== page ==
Our enthusiastic guide telling us about all the ingenious ways that the VC made weapons to kill the Americans. I wonder if RL and I are the most uninterested because we are Americans out of the group. Out of this entire bus of 43, there are only 3 Americans. We know because we had to fill out one of those charts that said who and from where etc. Americans don’t travel much outside of America. We’ve met quite a bit of Germans on this trip so far though.

Then people got to shoot gun. I guess this is pretty cool for people who can’t shoot guns in their own country. We didn’t partake.

Better than guns, ice cream!

The sandals that the VC wore, with soles made out of used tires. Just like the ones that I used to wear in Taiwan when I was a kid.

And now we head down into the Cu Chi Tunnels. Wait, sorry. The originals tunnels haven’t been used since the war, so we are not allowed in. And even if we were, they are so small that few of us could fit into them, so they built these tunnels that are double the size of the original for the tourists. These tunnels are also concrete instead of just mud. I wonder if there are millipedes inside..?

They were very cramped. To think that these are the enlarged versions gives me a very claustrophobic thought about the originals.

They also had these giant ants here. Speaking of ants, somehow one of these giant ants got into my shirt when I first arrived in Phnom Penh a few days back. It bit me on my stomach and now I’ve had a big red bump since then. Vicious little things.

VC lunch, tapioca roots with peanut power and sugar.

Actually pretty tasty. Kinda like a potato.

OK, let’s get out of here. But wait, not before we have to march through a row of souvenir shops.

This thing was huge!! About the size of a Milano cookie! Think about that next time you eat one.

A really hot hour and a half bus ride, and we are back in Saigon. That tour was lame and it took up all morning and early part of the afternoon. I felt like we needed to check out the Cu Chi Tunnels so we wouldn’t have wondered if it was going to be good or not. 3 out of 4 thumbs down. We did get to see the giant bugs!

It’s about 2pm, and we are hungry. We got dropped off at a different spot than the pick up, and close to the last two things that we wanted to see in Saigon before leaving tomorrow. Power through, lunch later!

Ah yes, this is the site where…

This happened. I saw this years back and it became the most powerful photo I’ve ever seen. I couldn’t believe my eyes the first time I saw this. The monks were protesting against the government who were repressing Buddhists.(The government rulers at the time were Catholic) There are other acts of elf imm_____n(I didn’t write out the word because I didn’t want the next country that I am going to visit next to firewall my site), but I have yet to see another where the protester never moved a muscle during the whole ordeal.

There’s a memorial at the corner of the intersection.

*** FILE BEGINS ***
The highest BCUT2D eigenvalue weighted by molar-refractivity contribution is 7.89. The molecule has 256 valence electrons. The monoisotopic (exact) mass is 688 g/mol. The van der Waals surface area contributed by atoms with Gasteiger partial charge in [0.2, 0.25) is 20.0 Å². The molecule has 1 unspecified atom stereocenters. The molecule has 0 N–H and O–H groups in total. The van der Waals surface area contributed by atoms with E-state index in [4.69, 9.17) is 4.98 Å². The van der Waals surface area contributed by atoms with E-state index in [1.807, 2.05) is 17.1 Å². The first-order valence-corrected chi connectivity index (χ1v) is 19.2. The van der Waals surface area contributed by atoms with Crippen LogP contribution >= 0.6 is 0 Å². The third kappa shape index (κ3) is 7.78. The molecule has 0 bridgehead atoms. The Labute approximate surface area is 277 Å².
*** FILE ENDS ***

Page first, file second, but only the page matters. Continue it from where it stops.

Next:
I am not religious, but I feel unworthy.

Now, onwards.

I think the building is pretty cool.

Trung Nguyen Coffee everywhere! One literally across from the other.

Also fake Apple stores everywhere. Steve Jobs would die again from seeing this.

Found…except not. You know that famous photo of the helicopter taking off from the roof of a building after the fall of Saigon, well we thought that this was the building. But upon closer inspection, it’s not. Google Maps SUCKS here in Vietnam. It’s actually more than useless, because it gives you the wrong addresses instead of just telling you that it can’t find it. I’ve had a little bit more luck with Bing Maps, just a little bit more.

Then, trek across town for lunch.

Decided to try Pho 24, which the swing dancers had recommended.

Looks surprisingly like the Pho restaurant we ate at the first day in Saigon. I wonder if that place tried to copy Pho 24’s decor.

I was Sooooo hungry by this time. I ate EVERYTHING!

Except for this. This piece of meat had skin attached still, which is not a big deal if it didn’t also have hair attached to it.

Coffee and dessert.

Still hungry, so I ordered another meal.

We used the wet naps that they provided us, only to see that they cost money!! A lot of places here in Vietnam do not give you napkin, not even a single piece.

Pho 24 was ok, I’ve had better Pho before.

Back to the hotel to rest after that long hot morning.

But first, pick up our laundry. Seems to be all there.

Napped and rested in the afternoon, now out for dinner.

Right around our hotel is this other place that the swing dancers had recommended.

This reminds me sort of like Zen in Austin, but for Vietnamese food.

The best coconut yet!

I was still very stuffed from lunch, only 3 hours ago, so I only ate enough food to feed a regular person.

We are leaving Saigon tomorrow. So we came back and did some inventory on our cash situation. What better way to increase accuracy of counting money than with some alcohol.

To be continued at Train to Hoi An.